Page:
The Biden Administration on May 28, 2021 released a $1.99 billion budget request to fund the SEC through the coming fiscal year. The proposed budget boost would go toward adding 65 new positions, a dozen of which would be added to the Division of Corporation Finance (CorpFin).
The request comes days after new SEC Chair Gary Gensler appeared before a House Appropriations subcommittee and cast the agency’s divisions as “stretched thin” after years of shrinking headcount. Commission staff levels fell 4 percent between fiscal 2016 and 2020, Gensler said, “and we should at least try to make that up, given the incredible growth and complexity of the markets.”
The SEC, coinciding with the White House’s budget request, released a justification document spelling out its plans for additional hiring across CorpFin, as well as the Divisions of Enforcement, Examinations, Trading and Markets, Investment Management, and Economic and Risk Analysis (DERA), among other SEC units.
CorpFin, which has seen only paltry staff increases in prior budget requests, would add the dozen new positions “to cover this increased workload and advance key rulemaking priorities” from a “once-in-a-generation wave” of traditional initial public offerings, as well as a rush of filings by special purpose acquisition companies (SPACs).
Gensler, in his May 26 testimony before the Financial Services and General Government Subcommittee, placed a special focus on the “unprecedented surge” of SPACs, where the SEC has received 700 S-1 filings so far this year, with some 300 completed transactions, compared to 13 completed transactions in 2016.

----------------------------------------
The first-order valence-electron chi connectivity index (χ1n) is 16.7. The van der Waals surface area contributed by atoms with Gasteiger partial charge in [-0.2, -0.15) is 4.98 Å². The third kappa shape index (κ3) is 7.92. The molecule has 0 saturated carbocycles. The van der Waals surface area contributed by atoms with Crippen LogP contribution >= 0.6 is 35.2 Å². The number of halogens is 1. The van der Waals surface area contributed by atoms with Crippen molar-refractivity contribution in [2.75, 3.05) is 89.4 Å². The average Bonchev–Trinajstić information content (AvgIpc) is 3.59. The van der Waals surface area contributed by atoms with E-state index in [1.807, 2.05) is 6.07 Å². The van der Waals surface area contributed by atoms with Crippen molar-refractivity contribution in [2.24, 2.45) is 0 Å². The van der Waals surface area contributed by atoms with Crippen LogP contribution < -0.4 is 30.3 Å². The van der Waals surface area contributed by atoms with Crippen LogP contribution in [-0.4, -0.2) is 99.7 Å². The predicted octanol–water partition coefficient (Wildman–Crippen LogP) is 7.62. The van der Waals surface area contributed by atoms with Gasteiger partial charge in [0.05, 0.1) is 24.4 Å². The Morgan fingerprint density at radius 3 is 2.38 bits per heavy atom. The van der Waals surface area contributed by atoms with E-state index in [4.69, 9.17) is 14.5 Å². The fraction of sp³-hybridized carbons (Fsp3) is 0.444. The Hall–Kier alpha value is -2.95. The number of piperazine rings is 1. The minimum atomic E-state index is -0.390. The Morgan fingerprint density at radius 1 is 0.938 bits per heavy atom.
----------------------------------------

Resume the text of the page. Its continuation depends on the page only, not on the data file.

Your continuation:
SPACs are shell companies that raise money in IPOs, using that capital to acquire a private company and take it public in a process sometimes likened to a “backdoor” public offering. The process of combining into a single publicly traded entity is referred to a “de-SPAC” transaction.
The SEC this year has rushed to issue statements clarifying certain requirements around accounting, disclosure and other areas for SPACs, and House lawmakers are now mulling legislation that would exclude SPACs from a more than two-decade-old safe harbor for forward-looking statements designed to shield companies from private securities lawsuits, putting the transactions on more equal regulatory footing with traditional IPOs. (See House Hearings Finds Broad Agreement on Need for SPAC Liability Reforms in the May 26, 2021, edition of Accounting & Compliance Alert.)
Gensler cited a number of regulatory questions related to the rise of SPACs on investor protection and how the transactions “fit in to our mission to maintain fair, orderly, and efficient markets,” and said he had directed staff to prepare recommendations for potential rules or guidance.
This article originally appeared in the June 1, 2021 edition of Accounting & Compliance Alert, available on Checkpoint.
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